Morning sunlight streamed through the fog as it lifted, revealing my own personal paradise– Indraloka on a summer morning. The creek burbled and Majja the Fabu, our resident peacock, called an exotic good morning. Tom and Jake (the Turkeys) added their voices to the choir, while Magdie and Nunzi just grumbled and turned over in their sleep. They are not morning pigs.
I wake up smiling every morning, but this day was even better than most. Señorita Marisol Esperanza de Acapulco was finally coming home! (For Part I of Marisol’s story, click on her name.) I savored a cup of hot tea as I got ready to embark on my new and prized morning ritual, a meditative walk over the hillside before feeding and cleaning up after my beloveds.
When I left Señorita Marisol Esperanza de Acapulco with the Dr. Gomez Duque in March, we had agreed that he would hire someone to get her to the Texas border when she was healthy enough to travel. I had planned to bring her home from there. Unfortunately, he had no luck finding a trustworthy person for the job. Commercial airlines flying out of Mexico don’t have the best reputation for gentle handling of dogs and also require a prohibitively expensive customs process. We kept running into brick walls when we tried to find a safe and affordable way to transport her.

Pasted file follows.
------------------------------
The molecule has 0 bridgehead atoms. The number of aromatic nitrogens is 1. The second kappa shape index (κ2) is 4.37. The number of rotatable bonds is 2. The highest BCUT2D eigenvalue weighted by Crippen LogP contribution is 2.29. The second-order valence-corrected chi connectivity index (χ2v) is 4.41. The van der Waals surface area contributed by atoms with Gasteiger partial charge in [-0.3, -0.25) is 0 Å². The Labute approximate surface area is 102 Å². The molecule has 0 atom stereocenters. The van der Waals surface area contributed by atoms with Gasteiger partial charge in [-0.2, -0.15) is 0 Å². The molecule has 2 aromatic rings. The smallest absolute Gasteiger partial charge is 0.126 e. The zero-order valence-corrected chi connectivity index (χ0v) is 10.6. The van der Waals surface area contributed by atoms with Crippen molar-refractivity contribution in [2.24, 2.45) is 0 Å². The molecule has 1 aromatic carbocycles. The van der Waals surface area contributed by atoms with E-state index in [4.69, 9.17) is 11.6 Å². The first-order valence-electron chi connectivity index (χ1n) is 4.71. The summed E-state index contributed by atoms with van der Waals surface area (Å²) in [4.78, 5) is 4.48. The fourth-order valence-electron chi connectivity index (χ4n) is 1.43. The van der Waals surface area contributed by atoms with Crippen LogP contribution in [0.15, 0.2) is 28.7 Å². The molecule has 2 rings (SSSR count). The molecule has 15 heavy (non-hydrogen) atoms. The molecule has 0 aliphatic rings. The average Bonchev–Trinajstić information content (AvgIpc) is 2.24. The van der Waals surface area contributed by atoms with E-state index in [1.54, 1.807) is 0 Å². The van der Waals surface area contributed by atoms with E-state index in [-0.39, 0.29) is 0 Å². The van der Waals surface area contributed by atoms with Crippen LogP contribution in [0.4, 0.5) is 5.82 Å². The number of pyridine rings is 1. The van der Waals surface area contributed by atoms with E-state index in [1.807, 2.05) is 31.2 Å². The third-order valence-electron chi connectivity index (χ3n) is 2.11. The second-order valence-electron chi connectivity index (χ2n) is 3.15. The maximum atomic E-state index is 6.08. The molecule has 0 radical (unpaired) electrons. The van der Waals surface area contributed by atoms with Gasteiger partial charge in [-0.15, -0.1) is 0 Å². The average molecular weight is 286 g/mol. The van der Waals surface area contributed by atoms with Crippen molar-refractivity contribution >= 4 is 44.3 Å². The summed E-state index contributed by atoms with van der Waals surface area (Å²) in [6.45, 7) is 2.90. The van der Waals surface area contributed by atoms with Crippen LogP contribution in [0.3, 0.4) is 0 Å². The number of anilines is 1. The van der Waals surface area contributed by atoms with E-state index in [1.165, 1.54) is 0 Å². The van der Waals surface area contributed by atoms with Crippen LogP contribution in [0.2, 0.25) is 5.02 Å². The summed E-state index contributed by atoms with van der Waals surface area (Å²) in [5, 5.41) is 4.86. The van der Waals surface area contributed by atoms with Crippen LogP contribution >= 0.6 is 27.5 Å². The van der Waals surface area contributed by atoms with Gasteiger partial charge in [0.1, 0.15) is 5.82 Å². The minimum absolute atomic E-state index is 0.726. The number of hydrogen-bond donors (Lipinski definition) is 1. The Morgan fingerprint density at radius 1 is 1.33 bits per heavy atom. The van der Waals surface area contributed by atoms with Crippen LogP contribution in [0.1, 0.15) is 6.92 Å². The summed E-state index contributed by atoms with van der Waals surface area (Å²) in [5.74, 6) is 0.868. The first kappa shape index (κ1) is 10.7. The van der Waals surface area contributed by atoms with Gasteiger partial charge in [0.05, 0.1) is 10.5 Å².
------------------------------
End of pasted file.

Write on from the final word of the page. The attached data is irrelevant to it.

I had to bring her home. She was counting on me. I couldn’t leave her future to chance. But how does one woman with limited resources safely move a 35 pound dog more than three-thousand miles across a dangerous, crime-ridden border? Add to that my obligations to care for my other 150 animals here, and my need to work in order to feed them (and hence my limited time and ability to travel). I was stymied, but I refused to give up. My mother raised me never to say, “I can’t”.
My best friend, who has accomplished many impressive things against great odds and who never gives up on doing the right thing (even when it is not easy), likes to say, “Solvitur Ambulando.” It is solved by walking.
So I walked.
As I walked, I meditated. I sang the Cherokee morning prayer. I chanted the Buddhist Green Tara mantra. I prayed the Prayer of Saint Francis. Let me be an instrument of your Peace. Let me bring her home.
I was blessed with a simple answer: “Ask for help.”
Ask for help. Don’t try to do it alone. Don’t try to solve it alone. So, one of the sanctuary’s wonderful volunteers, Janice Preston, began asking bigger rescue groups for help and advice. Some never returned her calls, and we were stricken again by how overwhelmed and overworked so many animal rescuers are. Many more made time to respond, and offered love and support but did not have an answer for us. Best Friends Animal Society, a huge rescue in Utah, has a whole department dedicated to helping grass roots animal welfare groups. They gave us a list of dog rescues who work on an international level.